Sun Sheds Light on Arctic Carbon Puzzle
Tim Radford, Climate News Network
By Tim Radford, Climate News NetworkThis piece first appeared at Climate News Network.
LONDON — One of the puzzles of the permafrost has been solved by scientists in the US. The key to the carbon cycle in the Arctic north is not the microbe population — it’s the sunlight.
Such a discovery is not, strictly speaking, concerned with climate change, but with the more detailed question of how the world works – specifically, how the carbon that was once plant material gets back into the atmosphere.
However, since the Arctic permafrost is home to half of all the organic carbon trapped in the soils of the entire Earth, the finding is ominous.
The Arctic is one of the fastest warming regions on the planet. As it warms, more and more carbon dioxide is likely to escape from the half-decayed tundra vegetation preserved in the frozen soil and will find its way into the atmosphere, to accelerate still further warming.
For the moment, the study is another piece fitted into place in a wider understanding of the carbon cycle.
Rose Cory, of the University of Michigan, US, reports with colleagues, in the journal Science, that they measured the speeds at which bacteria and sunlight converted dissolved organic carbon in the lakes and rivers of Alaska.
In the standard domestic garden compost heap, the hard work of turning such things as decaying cabbage stalks, potato peelings and grass cuttings back into carbon dioxide and methane is performed by microbes.
But visible and ultraviolet light beams also pack a punch. They too can oxidise organic carbon and turn it back into gas molecules.
In 2013, Dr Cory and colleagues established that levels of dissolved organic carbon in a region that was once permanently frozen were rising, giving microbes and other conversion processes a chance to get to work.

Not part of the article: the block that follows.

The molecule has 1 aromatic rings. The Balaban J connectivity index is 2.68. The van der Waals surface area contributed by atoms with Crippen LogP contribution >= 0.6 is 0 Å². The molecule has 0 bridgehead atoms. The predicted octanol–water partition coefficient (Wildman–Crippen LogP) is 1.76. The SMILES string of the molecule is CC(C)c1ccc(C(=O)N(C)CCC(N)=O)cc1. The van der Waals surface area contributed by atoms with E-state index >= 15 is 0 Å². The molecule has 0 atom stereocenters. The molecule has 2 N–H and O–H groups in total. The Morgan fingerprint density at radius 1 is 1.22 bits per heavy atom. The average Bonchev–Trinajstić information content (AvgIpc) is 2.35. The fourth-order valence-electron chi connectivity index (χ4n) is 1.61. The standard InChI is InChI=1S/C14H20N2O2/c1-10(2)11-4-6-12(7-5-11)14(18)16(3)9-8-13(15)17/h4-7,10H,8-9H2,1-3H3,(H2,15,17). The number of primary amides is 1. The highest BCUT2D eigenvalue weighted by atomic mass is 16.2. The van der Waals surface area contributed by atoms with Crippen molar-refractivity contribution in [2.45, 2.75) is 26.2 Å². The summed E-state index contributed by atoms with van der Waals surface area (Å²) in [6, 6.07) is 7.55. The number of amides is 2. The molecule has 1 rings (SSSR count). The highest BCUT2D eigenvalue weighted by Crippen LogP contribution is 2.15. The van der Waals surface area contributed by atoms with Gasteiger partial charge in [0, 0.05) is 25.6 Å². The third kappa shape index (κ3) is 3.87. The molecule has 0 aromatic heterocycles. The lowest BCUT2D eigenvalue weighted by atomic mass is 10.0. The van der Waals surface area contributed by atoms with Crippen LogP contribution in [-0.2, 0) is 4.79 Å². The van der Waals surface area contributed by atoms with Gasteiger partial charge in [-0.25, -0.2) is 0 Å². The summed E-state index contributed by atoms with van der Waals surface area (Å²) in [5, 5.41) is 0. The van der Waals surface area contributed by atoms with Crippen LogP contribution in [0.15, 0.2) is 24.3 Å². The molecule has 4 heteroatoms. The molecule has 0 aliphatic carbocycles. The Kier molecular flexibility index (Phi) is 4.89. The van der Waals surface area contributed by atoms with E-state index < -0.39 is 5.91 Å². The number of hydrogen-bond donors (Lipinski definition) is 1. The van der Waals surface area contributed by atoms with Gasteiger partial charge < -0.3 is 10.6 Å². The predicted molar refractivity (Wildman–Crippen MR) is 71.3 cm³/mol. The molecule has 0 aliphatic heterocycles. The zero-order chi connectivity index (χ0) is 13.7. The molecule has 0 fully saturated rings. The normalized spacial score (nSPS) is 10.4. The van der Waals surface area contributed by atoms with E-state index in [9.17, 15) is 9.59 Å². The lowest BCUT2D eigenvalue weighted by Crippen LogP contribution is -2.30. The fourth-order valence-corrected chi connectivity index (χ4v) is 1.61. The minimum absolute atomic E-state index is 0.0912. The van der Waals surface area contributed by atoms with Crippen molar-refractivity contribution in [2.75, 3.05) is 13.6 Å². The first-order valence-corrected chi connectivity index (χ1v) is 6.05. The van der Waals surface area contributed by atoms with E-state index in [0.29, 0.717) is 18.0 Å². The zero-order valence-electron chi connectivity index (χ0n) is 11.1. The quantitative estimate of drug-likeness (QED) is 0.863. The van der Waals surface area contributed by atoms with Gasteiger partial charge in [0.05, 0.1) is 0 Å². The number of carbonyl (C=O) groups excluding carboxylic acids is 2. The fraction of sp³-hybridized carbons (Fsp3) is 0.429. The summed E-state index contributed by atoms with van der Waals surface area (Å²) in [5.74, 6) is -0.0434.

The researchers took samples of flowing and still water from 135 lakes and 73 rivers on Alaska’s North Slope over a three-year period, and then incubated them under differing conditions of light.
They found that sunlight was 19 times more efficient than microbes at processing the carbon, and could account for between 70% and 95% of all the carbon released from Alaskan water.
“We’re likely to see more carbon dioxide released from thawing permafrost than people had previously believed,” Dr Cory said. “We are able to say that because we now know that sunlight plays a key role and that carbon released from thawing permafrost is readily converted to carbon dioxide once it is exposed to sunlight.”
Microbes are less efficient in low temperatures. And the sunlight works more efficiently because it can directly degrade the dissolved organic carbon, and can also convert it into a condition that makes it more accessible for the microbes.
“This is because most of the fresh water in the Arctic is shallow, meaning sunlight can reach the bottom of any river – and most lakes – so that no dissolved organic carbon is kept in the dark,” said Byron Crump, a microbial ecologist at Oregon State University, and a co-author of the report. “Also there is little shading of rivers and lakes in the Arctic because there are no trees.”